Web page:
Daily Herald
Tigers do have issues, but not on offense
By Scot Gregor | Daily Herald Columnist
Published: 3/29/2008 11:47 PM | Updated: 6/18/2008 2:15 PM

The White Sox don't have to wait long to size up the American League Central.

They'll open the season Monday against the Indians, last year's division winner, in Cleveland.

On Thursday, the Sox move over to Detroit, where a loaded team of Tigers await.

Weather permitting, the White Sox will play six games against the Central's top two clubs, then return home for three against another division rival, the Minnesota Twins, and three more against the Tigers.

How they fare in the challenging early portion of the schedule is going to say a lot about the rest of the White Sox' season. For now, here's how the division stacks up from top to bottom:

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1. Detroit Tigers

At the start of spring training, the Tigers looked like a lock to win the AL Central by a comfortable margin.

Now, not so much.

Detroit has the best group of hitters in the game, headed by Magglio Ordonez, newcomer Miguel Cabrera and Gary Sheffield.

They also have a great new shortstop in Edgar Renteria and a solid cast of holdovers (Carlos Guillen, Placido Polanco, Ivan Rodriguez).

The starting rotation is impressive as well, from No. 1 Justin Verlander to No. 5 Dontrelle Willis, who accompanied Cabrera from the Florida Marlins in a blockbuster trade.

What's not to like?

Well, the bullpen for one. The ageless Todd Jones returns as closer, but Joel Zumaya and Fernando Rodney are out indefinitely with shoulder injuries. That leaves Denny Bautista and Bobby Seay as the likely setup men for Jones, so the starting rotation had better be good.

Detroit also is missing breakout center fielder Curtis Granderson, who broke his finger and won't be back until the end of April.

If the Tigers come through April and May in good shape, they are going to be tough to beat. But this team isn't getting any younger, and a slow start could prove costly.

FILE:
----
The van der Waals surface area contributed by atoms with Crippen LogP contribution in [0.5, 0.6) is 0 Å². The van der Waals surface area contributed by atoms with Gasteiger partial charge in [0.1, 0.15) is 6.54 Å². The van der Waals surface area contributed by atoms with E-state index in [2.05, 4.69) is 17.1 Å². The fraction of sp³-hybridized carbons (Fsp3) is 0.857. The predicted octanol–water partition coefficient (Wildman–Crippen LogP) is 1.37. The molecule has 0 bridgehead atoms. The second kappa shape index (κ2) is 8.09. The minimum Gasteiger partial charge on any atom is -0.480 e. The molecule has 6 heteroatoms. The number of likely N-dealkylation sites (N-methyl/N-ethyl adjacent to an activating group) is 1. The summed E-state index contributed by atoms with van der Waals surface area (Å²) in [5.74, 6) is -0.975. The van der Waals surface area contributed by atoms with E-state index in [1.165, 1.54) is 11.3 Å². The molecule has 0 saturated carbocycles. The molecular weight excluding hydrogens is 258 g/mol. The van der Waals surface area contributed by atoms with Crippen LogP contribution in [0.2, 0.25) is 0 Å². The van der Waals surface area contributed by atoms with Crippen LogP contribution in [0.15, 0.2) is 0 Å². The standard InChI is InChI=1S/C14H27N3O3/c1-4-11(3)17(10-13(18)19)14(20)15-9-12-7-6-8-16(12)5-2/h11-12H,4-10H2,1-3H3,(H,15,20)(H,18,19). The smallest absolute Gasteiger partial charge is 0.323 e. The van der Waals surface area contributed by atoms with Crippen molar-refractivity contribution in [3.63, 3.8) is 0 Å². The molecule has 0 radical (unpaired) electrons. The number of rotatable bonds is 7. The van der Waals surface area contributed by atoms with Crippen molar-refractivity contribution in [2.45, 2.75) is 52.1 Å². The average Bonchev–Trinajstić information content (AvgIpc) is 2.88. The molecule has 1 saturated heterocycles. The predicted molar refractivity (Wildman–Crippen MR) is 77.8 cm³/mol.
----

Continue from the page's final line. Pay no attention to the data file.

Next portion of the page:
2. Cleveland Indians

Pretty much the same cast of characters returns, and that's not a bad thing for the Indians.

After all, they were 96-66 in 2007, tying Boston for best record in baseball. And Cleveland had the Red Sox 3-1 in the American League championship series before dropping three straight and watching the World Series on TV.

The obvious question is, can Cleveland take the next step this year, or are the Indians going to take the fade route?

Top two starters C.C. Sabathia and Fausto Carmona carried the club to a first-place finish last year, but the load was heavy and it might show this season. Also, Sabathia was in the middle of a Johan Santana-like contract dispute during spring training, so that's something to keep an eye on.

Like the Tigers, the Indians have some bullpen questions, the biggest one being erratic closer Joe Borowski.

But this still is a strong team, with big bats in Travis Hafner, Victor Martinez and Grady Sizemore.

3. White Sox

The Sox figure to be much better than they were in 2007, but, come on, how could they be worse?

A .246 overall batting average, which was the lowest in baseball? A bullpen with an ERA that soared dangerously close to 6.00?

The White Sox should be able to roll out of bed and do better this year, and they could even contend if everything breaks right.

Nick Swisher and Orlando Cabrera are significant offensive upgrades, and don't forget the versatile Alexei Ramirez, who may emerge as a Rookie of the Year candidate.

The bullpen looks much better with the addition of veterans Scott Linebrink and Octavio Dotel, who take over for Mike MacDougal and Matt Thornton in the critical setup roles.

But if the Sox are going to bounce back from last season's 72-90 disaster, Jose Contreras, John Danks and Gavin Floyd have to help out Mark Buehrle and Javier Vazquez in the starting rotation, and Jim Thome, Paul Konerko and Jermaine Dye have to put the heart back in the middle of the order.

4. Minnesota Twins

After six straight winning seasons, the scrappy Twins finished 79-83 last year. Look for the slide to continue.

Yes, Minnesota still has some stars in Justin Morneau, Joe Mauer and Joe Nathan, but they lost Santana and Torii Hunter during the off-season.

Francisco Liriano, who is expected to step back into the starting rotation and ease the loss of Santana, opens the season in the minor leagues for additional work after missing 2007 with Tommy John elbow surgery.

5. Kansas City Royals

They might be headed for a fifth straight last-place finish, but the Royals are no longer automatic pushovers.

Kansas City threw a scare into the White Sox last season while allowing young talent such as Alex Gordon, Billy Butler and Joakim Soria to develop.

Add in quality veterans Mark Grudzielanek, Gil Meche and newcomer Jose Guillen and look out above a little more.